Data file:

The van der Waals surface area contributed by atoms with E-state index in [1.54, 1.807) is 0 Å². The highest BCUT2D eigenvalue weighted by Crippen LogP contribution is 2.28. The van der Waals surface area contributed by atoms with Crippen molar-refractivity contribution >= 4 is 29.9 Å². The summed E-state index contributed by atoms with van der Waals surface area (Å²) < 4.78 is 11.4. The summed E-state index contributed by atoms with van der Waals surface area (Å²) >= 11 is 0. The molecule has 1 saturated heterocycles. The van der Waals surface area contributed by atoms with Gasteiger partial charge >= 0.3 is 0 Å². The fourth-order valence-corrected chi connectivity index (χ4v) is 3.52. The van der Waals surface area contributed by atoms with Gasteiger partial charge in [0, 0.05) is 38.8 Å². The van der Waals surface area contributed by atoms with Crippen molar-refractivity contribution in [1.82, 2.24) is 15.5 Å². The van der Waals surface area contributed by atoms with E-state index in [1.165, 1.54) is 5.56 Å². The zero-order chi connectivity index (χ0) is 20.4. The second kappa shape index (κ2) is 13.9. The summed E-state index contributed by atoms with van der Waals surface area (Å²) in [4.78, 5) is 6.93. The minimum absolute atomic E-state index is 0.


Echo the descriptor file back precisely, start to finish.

The van der Waals surface area contributed by atoms with E-state index in [1.54, 1.807) is 0 Å². The highest BCUT2D eigenvalue weighted by Crippen LogP contribution is 2.28. The van der Waals surface area contributed by atoms with Crippen molar-refractivity contribution >= 4 is 29.9 Å². The summed E-state index contributed by atoms with van der Waals surface area (Å²) < 4.78 is 11.4. The summed E-state index contributed by atoms with van der Waals surface area (Å²) >= 11 is 0. The molecule has 1 saturated heterocycles. The van der Waals surface area contributed by atoms with Gasteiger partial charge >= 0.3 is 0 Å². The fourth-order valence-corrected chi connectivity index (χ4v) is 3.52. The van der Waals surface area contributed by atoms with Gasteiger partial charge in [0, 0.05) is 38.8 Å². The van der Waals surface area contributed by atoms with Crippen molar-refractivity contribution in [1.82, 2.24) is 15.5 Å². The van der Waals surface area contributed by atoms with E-state index in [1.165, 1.54) is 5.56 Å². The zero-order chi connectivity index (χ0) is 20.4. The second kappa shape index (κ2) is 13.9. The summed E-state index contributed by atoms with van der Waals surface area (Å²) in [4.78, 5) is 6.93. The minimum absolute atomic E-state index is 0.